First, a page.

Acquisitions, Mergers & PartnershipsAutomotive AMElectric Vehicles

General Motors acquires Tesla’s 3D printing ‘gigacasting’ partner

The acquisition of Tooling & Equipment International (TEI) places GM closer to Tesla's gigacasting expertise

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According to Reuters, General Motors (GM) has acquired Tooling & Equipment International (TEI), a firm responsible for helping Tesla develop its ‘gigacasting’, a 3D sand printing method for producing large car body parts in a single piece, for ‘less than $100 million’.

GM’s acquisition of TEI signals its intent to manufacture cars more affordably and efficiently. This move comes as Tesla aims to launch a $25,000 electric vehicle (EV) and plans to produce millions of affordable EVs in the next decade. With TEI now under GM, Tesla is relying more on its other sand 3D printing casting partners in Britain (Grainger & Worral), Germany, and Japan, while also reportedly seeking a new sand casting specialist or developing such expertise in-house to reduce dependence on external suppliers.

General Motors acquires Tesla's 3D printing 'gigacasting' partner, Tooling & Equipment International (TEI).
The General Motors headquarters in Detroit, Michigan, US. Credit: REUTERS/Rebecca Cook.

Automakers like Ford, Hyundai, and Toyota are emulating Tesla’s gigacasting method to match its design and manufacturing efficiency. Tesla’s gigacasting approach, a core part of its ‘unboxed’ manufacturing strategy announced by Elon Musk, aims to halve assembly costs for future vehicles. This method involves creating the structural platform and subframes in one piece, and then assembling them with other concurrently produced parts.

TEI, alongside Tesla’s other suppliers, enabled rapid prototyping using sand casting, a key factor in Tesla’s ability to develop cars economically within 18 to 24 months, significantly faster than the industry norm of three to four years. TEI’s expertise, dating back to 2017, has been pivotal in developing molds for Tesla’s various models.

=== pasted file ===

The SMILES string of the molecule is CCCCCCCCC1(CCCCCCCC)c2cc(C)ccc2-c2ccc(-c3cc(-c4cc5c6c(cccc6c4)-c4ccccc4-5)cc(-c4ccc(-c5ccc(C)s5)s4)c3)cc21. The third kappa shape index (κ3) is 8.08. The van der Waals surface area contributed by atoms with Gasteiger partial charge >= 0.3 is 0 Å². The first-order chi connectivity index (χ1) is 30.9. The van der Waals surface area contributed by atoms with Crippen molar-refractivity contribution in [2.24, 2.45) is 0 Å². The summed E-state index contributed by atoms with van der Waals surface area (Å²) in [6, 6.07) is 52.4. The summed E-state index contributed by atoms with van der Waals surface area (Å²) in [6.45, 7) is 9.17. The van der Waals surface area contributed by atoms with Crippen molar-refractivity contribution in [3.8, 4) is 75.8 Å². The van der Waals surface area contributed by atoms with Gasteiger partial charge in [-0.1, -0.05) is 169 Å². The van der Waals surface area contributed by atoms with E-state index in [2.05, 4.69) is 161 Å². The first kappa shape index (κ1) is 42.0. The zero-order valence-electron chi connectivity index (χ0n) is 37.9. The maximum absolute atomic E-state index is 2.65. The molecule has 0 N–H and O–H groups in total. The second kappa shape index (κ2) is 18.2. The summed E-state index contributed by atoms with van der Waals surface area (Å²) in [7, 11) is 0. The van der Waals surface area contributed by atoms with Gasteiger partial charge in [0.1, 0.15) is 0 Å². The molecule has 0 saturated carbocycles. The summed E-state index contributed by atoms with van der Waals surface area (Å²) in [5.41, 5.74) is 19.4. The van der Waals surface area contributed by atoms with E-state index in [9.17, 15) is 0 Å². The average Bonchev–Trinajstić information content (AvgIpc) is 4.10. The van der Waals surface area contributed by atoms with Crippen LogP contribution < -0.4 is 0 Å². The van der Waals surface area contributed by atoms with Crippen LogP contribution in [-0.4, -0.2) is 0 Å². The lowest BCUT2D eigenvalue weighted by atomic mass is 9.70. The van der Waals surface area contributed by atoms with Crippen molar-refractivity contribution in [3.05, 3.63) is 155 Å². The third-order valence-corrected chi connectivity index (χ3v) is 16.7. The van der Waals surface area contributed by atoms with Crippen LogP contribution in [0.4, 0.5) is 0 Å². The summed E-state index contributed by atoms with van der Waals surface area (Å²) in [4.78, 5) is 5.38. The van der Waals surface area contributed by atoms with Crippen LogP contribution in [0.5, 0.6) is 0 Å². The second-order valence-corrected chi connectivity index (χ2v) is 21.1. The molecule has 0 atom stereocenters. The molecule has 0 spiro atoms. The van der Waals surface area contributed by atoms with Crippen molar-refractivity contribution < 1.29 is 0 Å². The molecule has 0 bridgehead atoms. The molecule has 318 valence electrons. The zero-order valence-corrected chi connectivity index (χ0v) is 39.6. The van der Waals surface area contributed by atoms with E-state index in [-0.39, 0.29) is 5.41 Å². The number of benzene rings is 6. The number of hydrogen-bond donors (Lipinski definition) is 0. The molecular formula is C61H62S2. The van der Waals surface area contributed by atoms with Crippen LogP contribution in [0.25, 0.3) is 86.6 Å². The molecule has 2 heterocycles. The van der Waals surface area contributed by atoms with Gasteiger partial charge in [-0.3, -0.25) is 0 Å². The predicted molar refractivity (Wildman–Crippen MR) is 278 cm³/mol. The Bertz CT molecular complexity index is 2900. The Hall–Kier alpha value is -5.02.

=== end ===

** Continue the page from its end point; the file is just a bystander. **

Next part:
General Motors acquires Tesla's 3D printing 'gigacasting' partner, Tooling & Equipment International (TEI).
A 3D printed sand cast car part. Source: Tesla.

When TEI was up for sale, GM recognized the potential to acquire gigacasting knowledge. This realization was confirmed during due diligence and possibly earlier, as GM had previously collaborated with TEI for the Cadillac Celestiq EV’s underbody castings. GM’s acquisition led to TEI establishing a dedicated production line for the Celestiq and integrating TEI into GM’s Global Manufacturing division. TEI won the 2023 Casting of the Year award for the Celestiq castings and remains its own entity under GM’s ownership. The acquisition strategically places GM closer to Tesla’s gigacasting expertise.

Tesla’s lead in manufacturing innovation has been notable, but GM’s acquisition of TEI provides it with a direct insight into Tesla’s gigacasting methods. TEI’s role in creating test molds from industrial sand using 3D printing and digital designs has been crucial. This process allows for rapid, cost-effective mold creation and adjustments. TEI and its counterparts have also been integral in developing new alloys and heat-treating techniques for Tesla’s large metal parts.

James Womack, a former MIT research director, reportedly views Musk’s manufacturing initiatives as a significant industry disruption, prompting even Toyota to adopt gigacasting and similar innovations. Womack anticipates ongoing competition for manufacturing efficiency, noting that cutting-edge efforts often require more time to mature and may involve some failures.

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746 composites AM companies individually surveyed and studied. Core composites AM market generated over $785 million in 2023. Market expected to grow to $7.8 billion by 2033 at 25.8% CAGR. This new...

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Edward is a freelance writer and additive manufacturing enthusiast looking to make AM more accessible and understandable.

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